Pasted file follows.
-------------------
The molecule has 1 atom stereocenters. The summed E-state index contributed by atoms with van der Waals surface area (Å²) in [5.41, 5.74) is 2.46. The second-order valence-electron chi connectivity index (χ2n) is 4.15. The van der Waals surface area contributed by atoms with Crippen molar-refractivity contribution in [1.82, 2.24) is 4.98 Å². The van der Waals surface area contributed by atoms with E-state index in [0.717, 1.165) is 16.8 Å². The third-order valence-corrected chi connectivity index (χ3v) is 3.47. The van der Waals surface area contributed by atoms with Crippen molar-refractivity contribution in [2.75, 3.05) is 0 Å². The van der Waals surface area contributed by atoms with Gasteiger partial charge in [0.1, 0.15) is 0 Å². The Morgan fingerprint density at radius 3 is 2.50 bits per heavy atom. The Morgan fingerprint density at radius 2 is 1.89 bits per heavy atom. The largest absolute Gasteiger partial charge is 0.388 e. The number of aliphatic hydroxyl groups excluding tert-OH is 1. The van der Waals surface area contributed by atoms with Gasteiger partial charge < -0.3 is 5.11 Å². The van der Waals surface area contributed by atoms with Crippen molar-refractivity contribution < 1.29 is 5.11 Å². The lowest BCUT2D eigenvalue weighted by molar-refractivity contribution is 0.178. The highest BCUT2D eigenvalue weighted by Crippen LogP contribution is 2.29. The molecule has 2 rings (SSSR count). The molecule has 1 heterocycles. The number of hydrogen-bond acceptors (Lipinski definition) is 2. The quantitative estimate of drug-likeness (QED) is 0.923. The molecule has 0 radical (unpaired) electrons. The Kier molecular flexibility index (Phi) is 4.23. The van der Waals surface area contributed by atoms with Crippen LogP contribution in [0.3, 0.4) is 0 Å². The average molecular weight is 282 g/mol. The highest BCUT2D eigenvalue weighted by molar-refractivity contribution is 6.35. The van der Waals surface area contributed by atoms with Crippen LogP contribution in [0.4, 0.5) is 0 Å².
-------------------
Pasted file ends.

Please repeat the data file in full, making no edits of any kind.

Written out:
The molecule has 1 atom stereocenters. The summed E-state index contributed by atoms with van der Waals surface area (Å²) in [5.41, 5.74) is 2.46. The second-order valence-electron chi connectivity index (χ2n) is 4.15. The van der Waals surface area contributed by atoms with Crippen molar-refractivity contribution in [1.82, 2.24) is 4.98 Å². The van der Waals surface area contributed by atoms with E-state index in [0.717, 1.165) is 16.8 Å². The third-order valence-corrected chi connectivity index (χ3v) is 3.47. The van der Waals surface area contributed by atoms with Crippen molar-refractivity contribution in [2.75, 3.05) is 0 Å². The van der Waals surface area contributed by atoms with Gasteiger partial charge in [0.1, 0.15) is 0 Å². The Morgan fingerprint density at radius 3 is 2.50 bits per heavy atom. The Morgan fingerprint density at radius 2 is 1.89 bits per heavy atom. The largest absolute Gasteiger partial charge is 0.388 e. The number of aliphatic hydroxyl groups excluding tert-OH is 1. The van der Waals surface area contributed by atoms with Gasteiger partial charge < -0.3 is 5.11 Å². The van der Waals surface area contributed by atoms with Crippen molar-refractivity contribution < 1.29 is 5.11 Å². The lowest BCUT2D eigenvalue weighted by molar-refractivity contribution is 0.178. The highest BCUT2D eigenvalue weighted by Crippen LogP contribution is 2.29. The molecule has 2 rings (SSSR count). The molecule has 1 heterocycles. The number of hydrogen-bond acceptors (Lipinski definition) is 2. The quantitative estimate of drug-likeness (QED) is 0.923. The molecule has 0 radical (unpaired) electrons. The Kier molecular flexibility index (Phi) is 4.23. The van der Waals surface area contributed by atoms with Crippen LogP contribution in [0.3, 0.4) is 0 Å². The average molecular weight is 282 g/mol. The highest BCUT2D eigenvalue weighted by molar-refractivity contribution is 6.35. The van der Waals surface area contributed by atoms with Crippen LogP contribution in [0.4, 0.5) is 0 Å².